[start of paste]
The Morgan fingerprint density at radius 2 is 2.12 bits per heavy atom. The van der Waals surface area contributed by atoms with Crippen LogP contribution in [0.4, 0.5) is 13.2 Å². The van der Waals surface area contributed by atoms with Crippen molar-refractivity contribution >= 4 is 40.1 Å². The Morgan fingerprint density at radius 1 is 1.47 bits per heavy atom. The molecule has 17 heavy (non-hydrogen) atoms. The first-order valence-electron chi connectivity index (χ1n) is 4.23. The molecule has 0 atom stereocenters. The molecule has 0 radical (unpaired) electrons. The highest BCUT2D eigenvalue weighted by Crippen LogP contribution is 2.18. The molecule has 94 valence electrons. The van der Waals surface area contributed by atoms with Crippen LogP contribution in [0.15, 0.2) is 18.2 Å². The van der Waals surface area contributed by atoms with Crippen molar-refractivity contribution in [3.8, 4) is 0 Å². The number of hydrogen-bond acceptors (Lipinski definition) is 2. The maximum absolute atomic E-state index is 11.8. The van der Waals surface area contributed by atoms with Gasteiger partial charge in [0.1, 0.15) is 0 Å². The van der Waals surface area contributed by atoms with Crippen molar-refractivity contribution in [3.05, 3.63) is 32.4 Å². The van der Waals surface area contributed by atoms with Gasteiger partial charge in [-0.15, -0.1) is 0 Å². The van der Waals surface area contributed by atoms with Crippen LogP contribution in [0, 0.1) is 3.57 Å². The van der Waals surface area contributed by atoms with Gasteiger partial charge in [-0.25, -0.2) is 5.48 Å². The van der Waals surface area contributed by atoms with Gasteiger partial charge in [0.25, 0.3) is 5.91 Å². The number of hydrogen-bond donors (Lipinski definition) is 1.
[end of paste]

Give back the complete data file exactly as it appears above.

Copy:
The Morgan fingerprint density at radius 2 is 2.12 bits per heavy atom. The van der Waals surface area contributed by atoms with Crippen LogP contribution in [0.4, 0.5) is 13.2 Å². The van der Waals surface area contributed by atoms with Crippen molar-refractivity contribution >= 4 is 40.1 Å². The Morgan fingerprint density at radius 1 is 1.47 bits per heavy atom. The molecule has 17 heavy (non-hydrogen) atoms. The first-order valence-electron chi connectivity index (χ1n) is 4.23. The molecule has 0 atom stereocenters. The molecule has 0 radical (unpaired) electrons. The highest BCUT2D eigenvalue weighted by Crippen LogP contribution is 2.18. The molecule has 94 valence electrons. The van der Waals surface area contributed by atoms with Crippen LogP contribution in [0.15, 0.2) is 18.2 Å². The van der Waals surface area contributed by atoms with Crippen molar-refractivity contribution in [3.8, 4) is 0 Å². The number of hydrogen-bond acceptors (Lipinski definition) is 2. The maximum absolute atomic E-state index is 11.8. The van der Waals surface area contributed by atoms with Gasteiger partial charge in [0.1, 0.15) is 0 Å². The van der Waals surface area contributed by atoms with Crippen molar-refractivity contribution in [3.05, 3.63) is 32.4 Å². The van der Waals surface area contributed by atoms with Gasteiger partial charge in [-0.15, -0.1) is 0 Å². The van der Waals surface area contributed by atoms with Crippen LogP contribution in [0, 0.1) is 3.57 Å². The van der Waals surface area contributed by atoms with Gasteiger partial charge in [-0.25, -0.2) is 5.48 Å². The van der Waals surface area contributed by atoms with Gasteiger partial charge in [0.25, 0.3) is 5.91 Å². The number of hydrogen-bond donors (Lipinski definition) is 1.